Semmelweis Clean Hands Award
Deserved Recognition For Peter Duesberg & Celia FarberIn 1847, Dr. Ignaz Semmelweis pioneered the prevention of disease transmission by enforcing the washing hands with chlorinated lime, which reduced patient mortality rate due to Puerperal Fever from 12% to almost zero. Nevertheless, his hypothesis was rejected and ridiculed by the medical authorities of the time, and when he refused to compromise his beliefs, the hospital that employed him was pressured into terminating his clinical privileges. Semmelweis was hounded, persecuted, and finally comitted to an insane asylum, where he was beaten to death by guards.
Today, the Semmelweis Society International annually recognizes individual Healthcare Providers, Researchers, and associated personnel, who have challenged the status quo and drawn attention to controversial issues regarding patient health and safety, frequently enduring threats, vilification, retaliation, and financial ruin. The 2008 "Clean Hands Award" has been given to molecular biologist Peter Duesberg and investigative journalist Celia Farber for their work on questioning the official theory of AIDS.
From the Society's Press Release:
Members of Semmelweis Society International represent thousands of years of medical expertise and practice. They understand the power of competing ideas and the importance of open and rigorous debate. In the case of HIV/AIDS, the debate has been inexplicably muted by individuals and agencies that have handsomely profited by the hysteria related to HIV/AIDS. History reminds us that solid ideas are easily defended, while lesser theories can only be defended with fear, intimidation, and ridicule.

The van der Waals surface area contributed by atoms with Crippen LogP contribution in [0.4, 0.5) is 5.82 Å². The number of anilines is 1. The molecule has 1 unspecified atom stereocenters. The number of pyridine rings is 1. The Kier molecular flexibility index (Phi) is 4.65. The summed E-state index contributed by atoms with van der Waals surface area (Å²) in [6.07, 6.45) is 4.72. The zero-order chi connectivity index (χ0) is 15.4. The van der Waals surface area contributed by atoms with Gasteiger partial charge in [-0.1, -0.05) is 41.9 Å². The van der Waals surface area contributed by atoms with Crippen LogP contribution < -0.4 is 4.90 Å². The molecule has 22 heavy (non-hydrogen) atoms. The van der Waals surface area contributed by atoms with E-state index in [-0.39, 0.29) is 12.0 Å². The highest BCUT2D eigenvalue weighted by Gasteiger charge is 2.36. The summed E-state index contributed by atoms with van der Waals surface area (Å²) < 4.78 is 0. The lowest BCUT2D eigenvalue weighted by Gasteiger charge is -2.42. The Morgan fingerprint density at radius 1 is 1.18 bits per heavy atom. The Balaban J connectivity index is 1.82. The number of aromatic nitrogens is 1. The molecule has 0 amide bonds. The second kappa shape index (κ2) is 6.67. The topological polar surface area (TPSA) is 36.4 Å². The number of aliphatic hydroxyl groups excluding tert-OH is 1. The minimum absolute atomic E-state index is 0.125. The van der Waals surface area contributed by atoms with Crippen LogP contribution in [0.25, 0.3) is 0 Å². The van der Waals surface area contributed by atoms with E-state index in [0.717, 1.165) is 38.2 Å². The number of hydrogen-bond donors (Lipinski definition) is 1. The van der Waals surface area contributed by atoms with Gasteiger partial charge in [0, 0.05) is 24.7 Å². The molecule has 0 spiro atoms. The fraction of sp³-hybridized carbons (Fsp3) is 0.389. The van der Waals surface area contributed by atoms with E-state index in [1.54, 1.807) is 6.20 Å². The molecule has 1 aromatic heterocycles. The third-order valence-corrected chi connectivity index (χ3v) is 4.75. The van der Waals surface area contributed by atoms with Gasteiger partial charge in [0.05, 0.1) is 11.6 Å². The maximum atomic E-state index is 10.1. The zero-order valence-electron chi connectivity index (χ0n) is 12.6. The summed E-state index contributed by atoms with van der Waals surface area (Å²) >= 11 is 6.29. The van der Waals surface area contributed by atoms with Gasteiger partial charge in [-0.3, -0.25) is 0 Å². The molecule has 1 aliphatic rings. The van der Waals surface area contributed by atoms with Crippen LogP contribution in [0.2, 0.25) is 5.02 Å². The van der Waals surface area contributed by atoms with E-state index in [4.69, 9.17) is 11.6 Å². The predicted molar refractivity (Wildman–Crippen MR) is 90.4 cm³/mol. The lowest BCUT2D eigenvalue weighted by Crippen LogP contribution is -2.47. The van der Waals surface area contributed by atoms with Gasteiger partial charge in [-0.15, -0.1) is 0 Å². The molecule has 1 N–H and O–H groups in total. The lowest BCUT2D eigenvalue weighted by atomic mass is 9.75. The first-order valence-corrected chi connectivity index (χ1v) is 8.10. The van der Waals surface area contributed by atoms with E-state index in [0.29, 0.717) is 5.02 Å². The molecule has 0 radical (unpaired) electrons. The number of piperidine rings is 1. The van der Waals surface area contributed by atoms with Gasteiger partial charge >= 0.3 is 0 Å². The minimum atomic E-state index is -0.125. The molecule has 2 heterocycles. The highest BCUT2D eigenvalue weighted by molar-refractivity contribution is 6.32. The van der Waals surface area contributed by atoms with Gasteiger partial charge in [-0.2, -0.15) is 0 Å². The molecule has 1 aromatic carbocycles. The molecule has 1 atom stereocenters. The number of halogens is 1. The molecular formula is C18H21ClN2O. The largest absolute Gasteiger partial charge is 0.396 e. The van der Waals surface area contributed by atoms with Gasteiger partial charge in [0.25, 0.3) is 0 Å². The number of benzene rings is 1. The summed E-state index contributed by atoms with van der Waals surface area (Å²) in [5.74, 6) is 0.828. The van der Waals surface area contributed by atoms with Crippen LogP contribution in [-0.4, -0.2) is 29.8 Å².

The overt Hysteria deployed against those who are simply proposing the clinical and fully scientific review of new ideas should alarm public servants and elected officials who are responsible for supporting the First Amendment right for rational discourse. American taxpayers have not been told the whole truth about the still-unidentified HIV virus, and its arguable relationship to the disease of AIDS, while ignoring the known toxicity of the drugs currently used to fight AIDS.
Semmelweis Society International does not present the Clean Hands Award lightly. [I]t is hard to imagine anyone more deserving than Professor Peter Duesberg and investigative reporter Celia Farber. These two have withstood a vicious and ongoing multiyear multicontinent personal onslaught against their livelihoods, their character, and their families that is unparalleled since the Spanish Inquisition. Their sole "crime" is to ask if there has not been a colossal error in our thinking to date. The simple facts are that nobody has ever been cured of AIDS. No Vaccine has ever been developed. Something is wrong here.
Full Press Release at http://www.semmelweis.org/SSI%20press%20release%20Duesberg%20clean%20hands.pdf
Semmelweis Society International Home Page: http://www.semmelweis.org